This is a baby bed set, probably home made (it had no labels) and unused (mint condition): there is a duvet cover, a sheet and two mini pillow cases. For £6 it was an absolute deal. I’m planning to reuse the fabric, as I have no kids. Look at the stunning fabric pattern…. ♥

cute motifs

...more details...

…more details…

could I let the sheep go? clearly not

could I let the sheep go? clearly not

Short after, I spotted a table with really nice home products… I took an organic bubble bath for a new-born baby, scents for the house and assorted soap bars:

Organic baby bubble bath and house scents

Organic baby bubble bath and house scents

Sheep soap bar... how could I leave this?

Sheep soap bar… how could I leave this?

I have a weak spot for nice soap bars

I have a weak spot for nice soap bars

Apparently, there is a Christmas Vintage Fair coming up on 8th December, so if you’re nearby, you may want to pop in for a quick browse. More details on Pop Up Vintage Fairs webpage.

The other fair, which was the one we originally went out for, was taking place at the Rosslyn Hill Unitarian Church. A brief history of the pretty building courtesy of Wikipedia:

The chapel, which stands on Rosslyn Hill, was at first a simple wooden structure. Said to have been built in 1692 by Isaac Honeywood who lived in the adjoining mansion, the Red Lion Hill meeting house was first replaced in 1736 and then, having become unsafe, rebuilt in brick on roughly the same site in 1828. The current building (using the old brick chapel as its hall) was built from 1862 to 1885 in the Neo Gothic style. Two of the building’s stained-glass windows are by Edward Burne-Jones and William Morris and another is by Henry Holiday. [...] Its stone arches and pointed ceiling vault give it an excellent acoustic, making it a popular recording venue.

The Hampstead Christmas Market hosted many crafts products and largely locally or UK made. They were beautiful but (understandably so) the price tag was more substantial and many were of little practical use to me (i.e. I hardly wear any jewellery). I remember a stall that had woollen traditional fabric capes made in the UK – absolutely gorgeous items at a reasonable price, but I would have no use for them; though, the brand name was a bit unfortunate: Moth (WTH???!). For the life of me I couldn’t find any online reference to the brand. There were many other lovely items, from customised paper, cards, sewn stuff to knit and decorations. But by that point most of my budget was depleted – I did buy one thing though, and gathered quite a few business cards for later :)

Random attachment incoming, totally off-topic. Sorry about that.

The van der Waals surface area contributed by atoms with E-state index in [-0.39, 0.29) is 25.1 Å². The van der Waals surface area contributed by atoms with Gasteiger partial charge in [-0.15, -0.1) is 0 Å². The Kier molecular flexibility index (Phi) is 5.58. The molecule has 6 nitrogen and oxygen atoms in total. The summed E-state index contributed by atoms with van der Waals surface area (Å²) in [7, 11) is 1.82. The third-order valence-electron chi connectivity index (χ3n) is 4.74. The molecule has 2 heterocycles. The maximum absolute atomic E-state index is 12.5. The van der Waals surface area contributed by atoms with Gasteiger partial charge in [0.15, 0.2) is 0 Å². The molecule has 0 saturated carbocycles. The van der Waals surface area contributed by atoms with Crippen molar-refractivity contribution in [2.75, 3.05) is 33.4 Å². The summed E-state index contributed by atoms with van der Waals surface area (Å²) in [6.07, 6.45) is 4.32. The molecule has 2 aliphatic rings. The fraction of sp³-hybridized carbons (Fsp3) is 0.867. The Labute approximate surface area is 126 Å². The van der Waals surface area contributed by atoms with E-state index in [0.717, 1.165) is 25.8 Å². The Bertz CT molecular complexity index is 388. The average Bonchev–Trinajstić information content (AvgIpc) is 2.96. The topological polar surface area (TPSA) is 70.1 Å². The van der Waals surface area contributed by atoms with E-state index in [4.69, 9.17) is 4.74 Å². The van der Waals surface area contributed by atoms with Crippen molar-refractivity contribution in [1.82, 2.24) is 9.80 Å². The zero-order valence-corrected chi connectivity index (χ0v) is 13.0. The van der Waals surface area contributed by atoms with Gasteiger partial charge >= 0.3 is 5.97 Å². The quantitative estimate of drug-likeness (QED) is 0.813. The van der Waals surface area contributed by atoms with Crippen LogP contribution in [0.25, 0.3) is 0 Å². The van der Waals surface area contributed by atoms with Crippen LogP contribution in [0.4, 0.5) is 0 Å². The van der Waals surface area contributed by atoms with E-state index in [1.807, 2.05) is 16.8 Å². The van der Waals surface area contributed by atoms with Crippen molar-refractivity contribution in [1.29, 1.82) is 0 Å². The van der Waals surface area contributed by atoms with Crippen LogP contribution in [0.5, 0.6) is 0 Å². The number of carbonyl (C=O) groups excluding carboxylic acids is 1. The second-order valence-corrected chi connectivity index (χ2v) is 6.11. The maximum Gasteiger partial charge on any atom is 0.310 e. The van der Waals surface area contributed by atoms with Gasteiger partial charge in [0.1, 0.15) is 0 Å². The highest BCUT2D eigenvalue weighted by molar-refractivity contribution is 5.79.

lavender bags make kit by Little Hands Design

lavender bags make kit by Little Hands Design

Lavender bag kits by Little Hands Design

This is a kit by Little Hands Design to make three cute lavender bags. I was impressed by the decorated fabric, so although I could have easily made some myself without purchasing the kit, I wanted that particular one :) Plus, the kit includes all necessary bits and accessories in one neat pack for an affordable price and I can support a local business. Checking out their website, I noticed that they also offer sewing and crafts classes in London and may attend some when my budget is in a healthier state.

the embroidered fabric is really sweet

the embroidered fabric is really sweet

Ideas for the finished items, but each kit is different

Ideas for the finished items, but each kit is different

After the markets I still wanted to visit a last spot: there is a small bric-a-brac seller in Hampstead who usually has some interesting things at reasonable prices (that’s were the tartan blanket from my previous post comes from). I found some more bargains…

a bit of haberdashery for my stash

a bit of haberdashery for my stash

A very last info:

If you’re around London and love animals (sheep in particular), there is a festive event on the 15th December – Christmas Fayre at the Farm. At the last local fair they brought farm animals and I was able to pet a sheep or two for quite some time; this is the farm who provided the creatures. Kentish Town City Farm was founded over 40 years ago… obviously, I’ll be going! I can’t wait!!

Kentish Town City Farm - herdsman sheep

Herdsman and sheep, picture by Kentish Town City Farm

repairing

please mend me

please mend me

The title should have read “mending”, really, but as my work hasn’t followed any manual or good practices, I opted for a more humble word.

I am a supporter of repair & reuse: I like the idea that it’s not always necessary to produce new things; often it’s possible to give old items a new life. This is good on many fronts – the environment, the purse and one own creativity. So I have been buying old things with the aim of making something out of them. I’m sure there is some hoarding aspect in this behaviour of mine, but that’s another story…

Today I made a start on repairing a very nice blanket acquired recently for a couple of pounds (a tiny fraction of its new price). It’s a British made all wool throw, made by Burkraft. Beside a thorough wash, it needed a good mending.

Burkraft blanket

Burkraft blanket

Burkraft, dress Stewart, all wool, British made wool

Burkraft, Dress Stewart, all wool, British made wool

The colour scheme is very pretty – it contains most of my favourite colours, plus I love tartans. With regard to the tartan, this is the “Dress Stewart”. A bit of research brought to light that the Dress Stewart is one of the royal tartans (source: Scottish Tartans Authority, Royal Tartans):